China Daily just published another one of my columns in the paper and on their WeChat official account. It’s titled Local dialect is language from the heart, and here’s an excerpt from the piece:
My husband’s late grandmother, who had lived her entire life in the family’s rural Zhejiang village, was known for her feisty sense of humor, her nimble hands that could knit beautiful hats and scarves, and her homemade fried rice noodles, which were so delicious you could forgive her for adding a little too much salt.
But for years, I struggled to know her because she only spoke the local language.
Anyone familiar with this region of East China knows it is a land rich in dialects, which can differ greatly among neighboring counties.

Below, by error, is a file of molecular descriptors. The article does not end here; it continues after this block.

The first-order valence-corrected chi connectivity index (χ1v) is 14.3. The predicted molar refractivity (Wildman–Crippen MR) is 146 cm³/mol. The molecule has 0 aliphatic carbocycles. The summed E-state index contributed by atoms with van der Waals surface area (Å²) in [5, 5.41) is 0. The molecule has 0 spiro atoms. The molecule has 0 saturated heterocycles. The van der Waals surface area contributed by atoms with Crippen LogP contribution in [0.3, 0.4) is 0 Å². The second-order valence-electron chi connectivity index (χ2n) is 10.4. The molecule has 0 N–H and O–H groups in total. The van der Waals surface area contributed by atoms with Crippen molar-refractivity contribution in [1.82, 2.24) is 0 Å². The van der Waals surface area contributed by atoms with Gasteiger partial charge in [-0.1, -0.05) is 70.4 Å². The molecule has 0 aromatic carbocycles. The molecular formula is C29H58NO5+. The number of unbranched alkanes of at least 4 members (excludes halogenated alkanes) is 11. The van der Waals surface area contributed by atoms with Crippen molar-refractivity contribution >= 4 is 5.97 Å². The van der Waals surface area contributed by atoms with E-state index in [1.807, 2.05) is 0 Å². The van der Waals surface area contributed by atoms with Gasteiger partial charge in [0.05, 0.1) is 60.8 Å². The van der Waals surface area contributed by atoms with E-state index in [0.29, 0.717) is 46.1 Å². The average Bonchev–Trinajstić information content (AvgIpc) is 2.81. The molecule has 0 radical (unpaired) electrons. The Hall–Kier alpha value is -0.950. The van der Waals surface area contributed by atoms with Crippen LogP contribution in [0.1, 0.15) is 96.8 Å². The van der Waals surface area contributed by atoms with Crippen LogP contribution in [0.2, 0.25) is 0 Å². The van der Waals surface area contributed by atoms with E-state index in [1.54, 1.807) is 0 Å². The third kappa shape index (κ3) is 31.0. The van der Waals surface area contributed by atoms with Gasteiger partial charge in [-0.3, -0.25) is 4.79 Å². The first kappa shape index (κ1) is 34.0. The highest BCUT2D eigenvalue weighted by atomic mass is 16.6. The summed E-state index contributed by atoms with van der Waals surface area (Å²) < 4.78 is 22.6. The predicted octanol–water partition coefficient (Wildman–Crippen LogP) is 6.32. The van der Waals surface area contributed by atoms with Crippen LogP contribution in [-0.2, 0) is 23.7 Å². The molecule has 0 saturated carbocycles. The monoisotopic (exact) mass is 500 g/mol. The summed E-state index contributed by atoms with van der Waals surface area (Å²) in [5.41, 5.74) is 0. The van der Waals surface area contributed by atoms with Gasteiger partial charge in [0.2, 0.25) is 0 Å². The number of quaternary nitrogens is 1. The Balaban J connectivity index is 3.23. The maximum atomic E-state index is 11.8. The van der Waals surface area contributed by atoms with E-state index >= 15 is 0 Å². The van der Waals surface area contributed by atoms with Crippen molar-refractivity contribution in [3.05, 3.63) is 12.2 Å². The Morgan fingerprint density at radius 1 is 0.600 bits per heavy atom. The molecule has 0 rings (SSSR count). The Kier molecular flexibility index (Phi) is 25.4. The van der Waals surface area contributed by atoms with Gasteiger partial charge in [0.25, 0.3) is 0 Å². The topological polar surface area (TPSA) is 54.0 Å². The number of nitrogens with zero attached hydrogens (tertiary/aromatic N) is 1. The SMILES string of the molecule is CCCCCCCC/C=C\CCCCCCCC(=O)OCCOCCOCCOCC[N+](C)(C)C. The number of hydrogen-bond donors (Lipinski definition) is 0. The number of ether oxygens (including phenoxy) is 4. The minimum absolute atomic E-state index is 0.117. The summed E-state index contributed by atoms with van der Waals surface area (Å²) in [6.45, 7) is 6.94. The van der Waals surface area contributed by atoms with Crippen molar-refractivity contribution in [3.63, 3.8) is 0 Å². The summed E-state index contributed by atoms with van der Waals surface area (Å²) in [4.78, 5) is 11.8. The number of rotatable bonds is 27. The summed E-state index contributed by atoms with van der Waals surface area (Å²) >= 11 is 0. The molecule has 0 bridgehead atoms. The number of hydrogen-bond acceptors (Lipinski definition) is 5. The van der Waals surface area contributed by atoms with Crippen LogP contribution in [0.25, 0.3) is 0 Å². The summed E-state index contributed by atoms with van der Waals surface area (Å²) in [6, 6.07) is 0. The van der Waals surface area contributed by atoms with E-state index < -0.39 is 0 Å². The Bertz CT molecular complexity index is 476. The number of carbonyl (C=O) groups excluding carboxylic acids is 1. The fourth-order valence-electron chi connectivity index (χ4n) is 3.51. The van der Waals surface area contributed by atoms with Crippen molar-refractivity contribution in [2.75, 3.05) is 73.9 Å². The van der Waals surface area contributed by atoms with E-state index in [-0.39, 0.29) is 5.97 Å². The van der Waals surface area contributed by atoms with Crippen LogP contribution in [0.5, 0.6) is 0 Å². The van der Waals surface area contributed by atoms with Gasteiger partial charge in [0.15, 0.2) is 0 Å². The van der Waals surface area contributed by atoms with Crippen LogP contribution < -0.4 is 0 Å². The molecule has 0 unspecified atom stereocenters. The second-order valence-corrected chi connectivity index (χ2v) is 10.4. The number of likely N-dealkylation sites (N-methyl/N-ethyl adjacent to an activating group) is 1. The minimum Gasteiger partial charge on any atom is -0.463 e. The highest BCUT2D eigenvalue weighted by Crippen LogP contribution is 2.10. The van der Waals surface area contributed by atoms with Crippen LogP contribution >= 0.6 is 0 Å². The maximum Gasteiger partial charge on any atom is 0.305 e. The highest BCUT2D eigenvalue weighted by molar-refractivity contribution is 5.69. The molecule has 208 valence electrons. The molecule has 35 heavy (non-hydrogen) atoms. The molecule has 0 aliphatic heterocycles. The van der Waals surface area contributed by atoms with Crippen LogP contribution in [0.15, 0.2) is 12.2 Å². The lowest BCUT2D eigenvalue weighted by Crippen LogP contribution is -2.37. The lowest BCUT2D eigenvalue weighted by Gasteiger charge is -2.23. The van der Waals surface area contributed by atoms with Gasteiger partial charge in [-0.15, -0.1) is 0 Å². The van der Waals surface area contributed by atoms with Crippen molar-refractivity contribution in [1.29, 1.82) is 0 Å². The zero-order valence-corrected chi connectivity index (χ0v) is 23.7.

The most notable example in Zhejiang province is Wenzhounese, considered the least comprehensible Chinese dialect, which is why China used it for communications during World War II.
While grandma’s local dialect wasn’t nearly that divergent from the Mandarin Chinese I had learned, the distinctions were enough to make understanding her a challenge.
Despite that, for years I had shrugged off the possibility of learning the dialect.
You can read the full column online — and if you like it, share it!
Additionally, if you’re fascinated by this topic, take a look at the blog post that inspired the column: To learn dialect or not? When your Chinese family doesn’t speak Mandarin Chinese